Archive for June 30th, 2009


Podcasting On The Cheap

June 30, 2009

Part of the appeal of podcasting is that anyone can do it. Really, all you need is the ability to say something and a way to distribute that something. Of course, while anyone can do it, it doesn’t mean anyone will listen.

Getting started in podcasting is fairly simple. My first stab at it was recorded with a microphone I bought for the kids to mess around with a few years ago. I think it was $10 at Wal-Mart. I soon learned the importance of quality microphones, USB interfaces and mixers, editing software and other technical tweaks.

But many people podcast via cellphones, or directly into their computers’ onboard microphones. Some forego computers altogether, recording into MP3 players or other gadgets.

And then there’s this guy. I think he’s my new hero.

I have no idea who he is, or what his podcast is about, but man, do I admire his ingenuity. Those microphones are sold at my dollar store; the tape makes it work all that much better, I guess, although I would be worried that heartbeats and tummygrumbles would be picked up by the mic.

I just wonder why he seems to be applying hand cream from that tube in the background while he’s on the air.


Bend To My Will

June 30, 2009


Music Review: The Cult

June 30, 2009

My good buddy Jakob has just shared a piece of news with me: The Cult will be performing at Toronto’s Massey Hall in September. This has me rockin’ for a few reasons:

  • The last time my favourite rock band performed in Toronto, it was a Thursday night and I had to work.
  • That time was in a club. This time, it’s Massey Hall.
  • The last time I saw The Cult live was 1989, at the Sudbury Arena. Before that, it was 1987 at the CNE Grandstand. It’s time to see Ian Astbury and Billy Duffy and the boys again.
  • This isn’t just a concert: This is a live performance of the band’s pivotal, seminal 1985 album Love.
  • I like the idea of bands playing full albums. Another favourite of mine, The Mission, did it last year in England, saying so long to fans by playing each of their LPs in full over a series of nights. I’d have loved to have been there.
  • The Cult concert is a bit pricey, so I might have to sell a guitar or something.

What can I say about Love? Lots. This was the LP that introduced me to the band, via the still-intense single She Sells Sanctuary. According to my iTunes, it’s the most-played recording on my network. And that doesn’t count the multiple copies of the DVD I burned through. And cassettes. You know what’s on display right above my head, right now, on a shelf? The Love LP gatefold cover.

Love was the band’s breakthrough disc, but it came at a price. The next recording sessions were 1986’s Manor Sessions, which yielded an album called Peace that was never released. Instead, the band scrapped everything, headed to New York and used rented gear to crank out new versions of those songs under the bearded guru guidance of Rick Rubin. That album, Electric, was a radical change, a three-chord frenzy of short sharp shocks that opened The Cult up to a new audience but trampled all over their punky roots.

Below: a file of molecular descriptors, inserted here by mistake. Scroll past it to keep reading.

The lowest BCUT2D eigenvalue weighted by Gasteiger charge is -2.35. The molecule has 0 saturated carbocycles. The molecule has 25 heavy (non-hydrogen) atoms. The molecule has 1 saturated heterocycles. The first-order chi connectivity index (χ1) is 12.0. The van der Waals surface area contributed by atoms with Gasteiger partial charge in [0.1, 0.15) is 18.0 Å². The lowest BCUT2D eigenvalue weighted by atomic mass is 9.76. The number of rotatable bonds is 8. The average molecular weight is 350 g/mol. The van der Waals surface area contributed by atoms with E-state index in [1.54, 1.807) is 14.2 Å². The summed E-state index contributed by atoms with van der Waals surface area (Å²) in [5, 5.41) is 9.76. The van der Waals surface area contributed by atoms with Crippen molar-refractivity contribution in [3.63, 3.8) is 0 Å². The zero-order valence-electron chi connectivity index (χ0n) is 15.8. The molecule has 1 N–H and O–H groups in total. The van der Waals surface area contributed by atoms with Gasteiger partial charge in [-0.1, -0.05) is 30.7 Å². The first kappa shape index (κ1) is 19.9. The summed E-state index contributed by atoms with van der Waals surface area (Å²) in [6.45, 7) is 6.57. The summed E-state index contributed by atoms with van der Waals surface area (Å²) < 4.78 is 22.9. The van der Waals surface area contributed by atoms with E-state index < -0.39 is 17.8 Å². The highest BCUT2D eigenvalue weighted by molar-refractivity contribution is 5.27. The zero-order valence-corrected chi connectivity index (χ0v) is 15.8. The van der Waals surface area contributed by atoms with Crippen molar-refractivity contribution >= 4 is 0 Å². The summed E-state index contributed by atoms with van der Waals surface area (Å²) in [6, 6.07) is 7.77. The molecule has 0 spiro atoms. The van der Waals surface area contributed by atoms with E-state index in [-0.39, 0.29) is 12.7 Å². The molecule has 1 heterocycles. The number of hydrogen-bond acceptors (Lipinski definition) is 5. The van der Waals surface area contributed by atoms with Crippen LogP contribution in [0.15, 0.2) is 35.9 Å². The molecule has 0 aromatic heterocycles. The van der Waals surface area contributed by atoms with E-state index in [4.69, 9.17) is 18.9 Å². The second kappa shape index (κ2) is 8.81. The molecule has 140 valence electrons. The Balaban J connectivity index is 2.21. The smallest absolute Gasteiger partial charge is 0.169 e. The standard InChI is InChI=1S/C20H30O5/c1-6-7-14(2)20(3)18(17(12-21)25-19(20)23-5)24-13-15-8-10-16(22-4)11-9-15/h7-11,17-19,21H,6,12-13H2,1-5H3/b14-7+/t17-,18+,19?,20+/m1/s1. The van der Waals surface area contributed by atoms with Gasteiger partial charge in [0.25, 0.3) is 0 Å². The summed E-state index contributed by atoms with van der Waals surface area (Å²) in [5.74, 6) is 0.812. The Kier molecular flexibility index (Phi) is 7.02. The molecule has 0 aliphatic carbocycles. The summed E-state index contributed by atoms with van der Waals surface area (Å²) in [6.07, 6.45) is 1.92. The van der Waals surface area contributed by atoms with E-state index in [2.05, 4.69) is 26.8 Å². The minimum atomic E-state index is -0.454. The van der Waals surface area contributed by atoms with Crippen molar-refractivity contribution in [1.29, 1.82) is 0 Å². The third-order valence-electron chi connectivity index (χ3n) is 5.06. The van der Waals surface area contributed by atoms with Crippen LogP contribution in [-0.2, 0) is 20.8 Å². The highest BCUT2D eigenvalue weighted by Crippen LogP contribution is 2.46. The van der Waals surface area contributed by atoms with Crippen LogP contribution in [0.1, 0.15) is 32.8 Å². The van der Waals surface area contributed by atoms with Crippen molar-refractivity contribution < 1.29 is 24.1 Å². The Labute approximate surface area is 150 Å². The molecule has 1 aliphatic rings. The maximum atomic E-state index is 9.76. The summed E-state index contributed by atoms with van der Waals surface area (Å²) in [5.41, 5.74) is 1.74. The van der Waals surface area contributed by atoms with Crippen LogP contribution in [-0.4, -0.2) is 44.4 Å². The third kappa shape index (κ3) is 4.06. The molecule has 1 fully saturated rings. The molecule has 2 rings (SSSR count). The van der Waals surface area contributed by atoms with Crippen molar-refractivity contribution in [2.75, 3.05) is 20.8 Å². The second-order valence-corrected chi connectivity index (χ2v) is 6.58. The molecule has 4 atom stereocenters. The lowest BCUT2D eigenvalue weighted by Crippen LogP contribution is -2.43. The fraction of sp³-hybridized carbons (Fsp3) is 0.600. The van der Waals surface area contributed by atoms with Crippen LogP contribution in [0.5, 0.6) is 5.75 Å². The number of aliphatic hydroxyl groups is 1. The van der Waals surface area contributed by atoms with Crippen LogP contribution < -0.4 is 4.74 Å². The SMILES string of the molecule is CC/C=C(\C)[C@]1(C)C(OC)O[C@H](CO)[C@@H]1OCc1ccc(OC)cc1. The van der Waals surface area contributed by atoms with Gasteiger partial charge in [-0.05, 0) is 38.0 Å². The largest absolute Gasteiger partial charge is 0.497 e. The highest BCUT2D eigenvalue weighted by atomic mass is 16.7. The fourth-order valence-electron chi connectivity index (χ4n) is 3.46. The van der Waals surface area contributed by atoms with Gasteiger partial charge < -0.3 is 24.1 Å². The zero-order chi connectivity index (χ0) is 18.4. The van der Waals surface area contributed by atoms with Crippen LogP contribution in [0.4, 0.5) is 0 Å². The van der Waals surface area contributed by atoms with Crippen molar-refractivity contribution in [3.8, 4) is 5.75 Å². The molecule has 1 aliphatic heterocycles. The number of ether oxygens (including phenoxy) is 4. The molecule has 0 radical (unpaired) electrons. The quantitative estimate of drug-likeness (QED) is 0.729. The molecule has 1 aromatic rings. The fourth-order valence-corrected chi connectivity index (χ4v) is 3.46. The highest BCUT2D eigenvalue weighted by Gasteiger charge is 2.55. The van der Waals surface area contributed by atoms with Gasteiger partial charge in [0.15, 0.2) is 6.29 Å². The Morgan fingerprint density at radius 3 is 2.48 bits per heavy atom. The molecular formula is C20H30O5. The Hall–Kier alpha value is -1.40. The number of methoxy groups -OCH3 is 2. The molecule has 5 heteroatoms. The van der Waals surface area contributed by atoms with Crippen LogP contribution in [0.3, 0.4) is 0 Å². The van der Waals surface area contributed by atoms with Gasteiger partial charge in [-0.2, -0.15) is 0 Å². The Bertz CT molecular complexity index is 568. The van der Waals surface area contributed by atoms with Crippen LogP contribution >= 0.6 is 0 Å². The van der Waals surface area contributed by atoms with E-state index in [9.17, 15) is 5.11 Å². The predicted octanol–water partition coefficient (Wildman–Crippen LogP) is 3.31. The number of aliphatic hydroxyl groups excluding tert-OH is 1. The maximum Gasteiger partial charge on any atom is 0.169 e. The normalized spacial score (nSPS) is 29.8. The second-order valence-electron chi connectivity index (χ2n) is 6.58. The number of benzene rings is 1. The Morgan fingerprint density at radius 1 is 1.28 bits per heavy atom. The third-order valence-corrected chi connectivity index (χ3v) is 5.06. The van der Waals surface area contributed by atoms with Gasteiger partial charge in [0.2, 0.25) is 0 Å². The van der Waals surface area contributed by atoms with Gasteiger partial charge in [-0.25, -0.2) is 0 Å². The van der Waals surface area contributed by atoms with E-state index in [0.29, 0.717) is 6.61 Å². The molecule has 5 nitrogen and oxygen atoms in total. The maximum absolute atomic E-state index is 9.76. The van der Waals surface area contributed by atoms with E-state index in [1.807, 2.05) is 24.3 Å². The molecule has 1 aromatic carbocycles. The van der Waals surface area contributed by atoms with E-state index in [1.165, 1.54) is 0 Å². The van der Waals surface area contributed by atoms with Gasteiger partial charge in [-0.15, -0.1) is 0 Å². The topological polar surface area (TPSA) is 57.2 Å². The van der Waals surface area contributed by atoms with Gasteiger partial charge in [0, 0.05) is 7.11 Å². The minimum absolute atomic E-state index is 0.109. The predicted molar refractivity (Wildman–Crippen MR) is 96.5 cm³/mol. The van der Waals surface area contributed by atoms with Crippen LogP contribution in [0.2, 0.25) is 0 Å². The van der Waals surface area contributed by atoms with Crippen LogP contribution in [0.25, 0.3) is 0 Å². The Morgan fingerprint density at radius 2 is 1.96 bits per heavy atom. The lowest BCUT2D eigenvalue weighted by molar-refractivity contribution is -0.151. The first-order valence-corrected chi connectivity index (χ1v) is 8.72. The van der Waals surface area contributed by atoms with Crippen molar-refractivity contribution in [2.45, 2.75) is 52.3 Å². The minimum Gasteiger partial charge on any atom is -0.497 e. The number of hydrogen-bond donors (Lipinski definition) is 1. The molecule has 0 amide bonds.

After that? Sonic Temple was a global megahit in 1989, but Astbury hated its commerciality. The 1991 followup, Ceremony, was the sound of two bandmates hating each other and hating what they were doing, and 1994’s self-titled disc was an all-Astbury experimentation that failed to sell and eventually ended the band.

In 1999, Ian and Billy reformed the group and roared back with 2001’s Beyond Good and Evil. Despite its lack of sales success, it’s still one of my favourite hard rock albums of all time, an underrated unknown gem. After a few years off while Ian fronted The Doors (or whatever they were called), they came back with 2007’s Born Into This, another experiment that came pretty close, but failed, to capture the energy of the early days.

I’m entering my 40s, but I still cling to the music of my teenaged years. Sad, I know. But it’s what resonates for me. And there is no recording that matters more than Love. Let me break it down for you:

  1. Nirvana: Love opens with this searing, soaring guitar workout that captures exactly why and how Billy Duffy changed the sound of alternative rock. Long before he settled back into a career based on fat chunky riffs, he used a Gretsch White Falcon, its body stuffed with spray foam, to heap layer after layer of British buzz over a driving rhythm. Young bands, take note: This is how you open an album